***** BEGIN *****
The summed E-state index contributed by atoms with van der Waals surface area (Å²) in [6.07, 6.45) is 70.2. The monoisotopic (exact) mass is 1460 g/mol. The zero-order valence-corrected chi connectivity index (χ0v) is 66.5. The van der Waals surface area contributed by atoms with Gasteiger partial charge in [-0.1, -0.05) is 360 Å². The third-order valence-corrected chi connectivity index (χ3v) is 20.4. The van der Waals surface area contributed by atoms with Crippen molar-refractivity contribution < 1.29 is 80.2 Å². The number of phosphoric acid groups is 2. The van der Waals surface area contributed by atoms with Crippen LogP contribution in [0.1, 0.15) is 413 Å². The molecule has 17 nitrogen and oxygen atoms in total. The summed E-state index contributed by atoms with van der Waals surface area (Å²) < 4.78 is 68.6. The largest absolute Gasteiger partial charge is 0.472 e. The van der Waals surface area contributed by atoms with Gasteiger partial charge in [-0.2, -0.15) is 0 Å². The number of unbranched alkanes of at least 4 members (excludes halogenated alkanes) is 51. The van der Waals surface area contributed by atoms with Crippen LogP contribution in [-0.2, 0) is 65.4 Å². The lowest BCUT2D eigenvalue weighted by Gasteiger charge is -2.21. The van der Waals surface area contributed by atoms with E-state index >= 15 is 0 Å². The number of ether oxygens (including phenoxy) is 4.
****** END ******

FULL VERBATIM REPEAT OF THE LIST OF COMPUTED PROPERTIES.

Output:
The summed E-state index contributed by atoms with van der Waals surface area (Å²) in [6.07, 6.45) is 70.2. The monoisotopic (exact) mass is 1460 g/mol. The zero-order valence-corrected chi connectivity index (χ0v) is 66.5. The van der Waals surface area contributed by atoms with Gasteiger partial charge in [-0.1, -0.05) is 360 Å². The third-order valence-corrected chi connectivity index (χ3v) is 20.4. The van der Waals surface area contributed by atoms with Crippen molar-refractivity contribution < 1.29 is 80.2 Å². The number of phosphoric acid groups is 2. The van der Waals surface area contributed by atoms with Crippen LogP contribution in [0.1, 0.15) is 413 Å². The molecule has 17 nitrogen and oxygen atoms in total. The summed E-state index contributed by atoms with van der Waals surface area (Å²) < 4.78 is 68.6. The largest absolute Gasteiger partial charge is 0.472 e. The van der Waals surface area contributed by atoms with Gasteiger partial charge in [-0.2, -0.15) is 0 Å². The number of unbranched alkanes of at least 4 members (excludes halogenated alkanes) is 51. The van der Waals surface area contributed by atoms with Crippen LogP contribution in [-0.2, 0) is 65.4 Å². The lowest BCUT2D eigenvalue weighted by Gasteiger charge is -2.21. The van der Waals surface area contributed by atoms with E-state index >= 15 is 0 Å². The number of ether oxygens (including phenoxy) is 4.